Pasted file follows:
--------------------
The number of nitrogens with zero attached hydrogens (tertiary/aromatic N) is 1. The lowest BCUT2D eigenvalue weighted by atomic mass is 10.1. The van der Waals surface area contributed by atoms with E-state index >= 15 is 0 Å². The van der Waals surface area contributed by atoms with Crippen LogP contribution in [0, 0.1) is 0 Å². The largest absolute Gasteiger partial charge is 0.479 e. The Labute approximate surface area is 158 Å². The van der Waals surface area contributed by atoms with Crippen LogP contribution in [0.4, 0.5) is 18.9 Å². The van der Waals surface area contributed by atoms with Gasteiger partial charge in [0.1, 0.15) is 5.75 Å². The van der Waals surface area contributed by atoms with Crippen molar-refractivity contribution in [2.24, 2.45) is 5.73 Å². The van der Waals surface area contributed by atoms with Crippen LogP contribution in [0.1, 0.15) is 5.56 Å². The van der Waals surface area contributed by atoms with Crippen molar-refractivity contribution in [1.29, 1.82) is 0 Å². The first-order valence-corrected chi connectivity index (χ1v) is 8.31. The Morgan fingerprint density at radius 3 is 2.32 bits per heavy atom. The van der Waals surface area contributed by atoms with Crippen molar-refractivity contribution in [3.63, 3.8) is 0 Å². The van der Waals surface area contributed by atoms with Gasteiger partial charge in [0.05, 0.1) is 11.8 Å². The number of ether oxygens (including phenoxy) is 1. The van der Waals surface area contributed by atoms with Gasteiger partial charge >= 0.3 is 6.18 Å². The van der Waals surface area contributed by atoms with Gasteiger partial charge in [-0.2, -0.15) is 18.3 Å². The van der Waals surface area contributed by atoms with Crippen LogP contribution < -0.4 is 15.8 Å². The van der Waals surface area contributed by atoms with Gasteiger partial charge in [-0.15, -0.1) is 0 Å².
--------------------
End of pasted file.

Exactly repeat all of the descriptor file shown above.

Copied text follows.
The number of nitrogens with zero attached hydrogens (tertiary/aromatic N) is 1. The lowest BCUT2D eigenvalue weighted by atomic mass is 10.1. The van der Waals surface area contributed by atoms with E-state index >= 15 is 0 Å². The van der Waals surface area contributed by atoms with Crippen LogP contribution in [0, 0.1) is 0 Å². The largest absolute Gasteiger partial charge is 0.479 e. The Labute approximate surface area is 158 Å². The van der Waals surface area contributed by atoms with Crippen LogP contribution in [0.4, 0.5) is 18.9 Å². The van der Waals surface area contributed by atoms with Gasteiger partial charge in [0.1, 0.15) is 5.75 Å². The van der Waals surface area contributed by atoms with Crippen molar-refractivity contribution in [2.24, 2.45) is 5.73 Å². The van der Waals surface area contributed by atoms with Crippen LogP contribution in [0.1, 0.15) is 5.56 Å². The van der Waals surface area contributed by atoms with Crippen molar-refractivity contribution in [1.29, 1.82) is 0 Å². The first-order valence-corrected chi connectivity index (χ1v) is 8.31. The Morgan fingerprint density at radius 3 is 2.32 bits per heavy atom. The van der Waals surface area contributed by atoms with Crippen molar-refractivity contribution in [3.63, 3.8) is 0 Å². The van der Waals surface area contributed by atoms with Gasteiger partial charge in [0.05, 0.1) is 11.8 Å². The number of ether oxygens (including phenoxy) is 1. The van der Waals surface area contributed by atoms with Gasteiger partial charge >= 0.3 is 6.18 Å². The van der Waals surface area contributed by atoms with Gasteiger partial charge in [-0.2, -0.15) is 18.3 Å². The van der Waals surface area contributed by atoms with Crippen LogP contribution < -0.4 is 15.8 Å². The van der Waals surface area contributed by atoms with Gasteiger partial charge in [-0.15, -0.1) is 0 Å².